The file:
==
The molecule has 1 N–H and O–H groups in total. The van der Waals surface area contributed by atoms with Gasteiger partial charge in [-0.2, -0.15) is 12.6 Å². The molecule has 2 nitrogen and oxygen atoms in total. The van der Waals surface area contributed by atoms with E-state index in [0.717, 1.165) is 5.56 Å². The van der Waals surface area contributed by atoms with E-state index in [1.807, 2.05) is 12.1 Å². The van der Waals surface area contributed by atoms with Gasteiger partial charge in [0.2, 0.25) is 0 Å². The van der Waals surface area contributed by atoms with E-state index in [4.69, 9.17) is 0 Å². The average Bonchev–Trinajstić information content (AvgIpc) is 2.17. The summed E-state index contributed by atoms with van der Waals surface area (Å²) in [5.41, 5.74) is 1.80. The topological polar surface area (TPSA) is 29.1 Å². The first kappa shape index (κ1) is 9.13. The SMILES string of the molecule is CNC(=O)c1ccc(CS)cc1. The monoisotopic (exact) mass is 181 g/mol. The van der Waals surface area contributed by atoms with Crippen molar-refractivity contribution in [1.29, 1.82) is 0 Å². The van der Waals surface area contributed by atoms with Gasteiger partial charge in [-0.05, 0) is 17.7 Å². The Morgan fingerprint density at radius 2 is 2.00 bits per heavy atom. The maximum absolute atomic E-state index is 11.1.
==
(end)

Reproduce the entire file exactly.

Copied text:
The molecule has 1 N–H and O–H groups in total. The van der Waals surface area contributed by atoms with Gasteiger partial charge in [-0.2, -0.15) is 12.6 Å². The molecule has 2 nitrogen and oxygen atoms in total. The van der Waals surface area contributed by atoms with E-state index in [0.717, 1.165) is 5.56 Å². The van der Waals surface area contributed by atoms with E-state index in [1.807, 2.05) is 12.1 Å². The van der Waals surface area contributed by atoms with Gasteiger partial charge in [0.2, 0.25) is 0 Å². The van der Waals surface area contributed by atoms with E-state index in [4.69, 9.17) is 0 Å². The average Bonchev–Trinajstić information content (AvgIpc) is 2.17. The summed E-state index contributed by atoms with van der Waals surface area (Å²) in [5.41, 5.74) is 1.80. The topological polar surface area (TPSA) is 29.1 Å². The first kappa shape index (κ1) is 9.13. The SMILES string of the molecule is CNC(=O)c1ccc(CS)cc1. The monoisotopic (exact) mass is 181 g/mol. The van der Waals surface area contributed by atoms with Crippen molar-refractivity contribution in [1.29, 1.82) is 0 Å². The van der Waals surface area contributed by atoms with Gasteiger partial charge in [-0.05, 0) is 17.7 Å². The Morgan fingerprint density at radius 2 is 2.00 bits per heavy atom. The maximum absolute atomic E-state index is 11.1.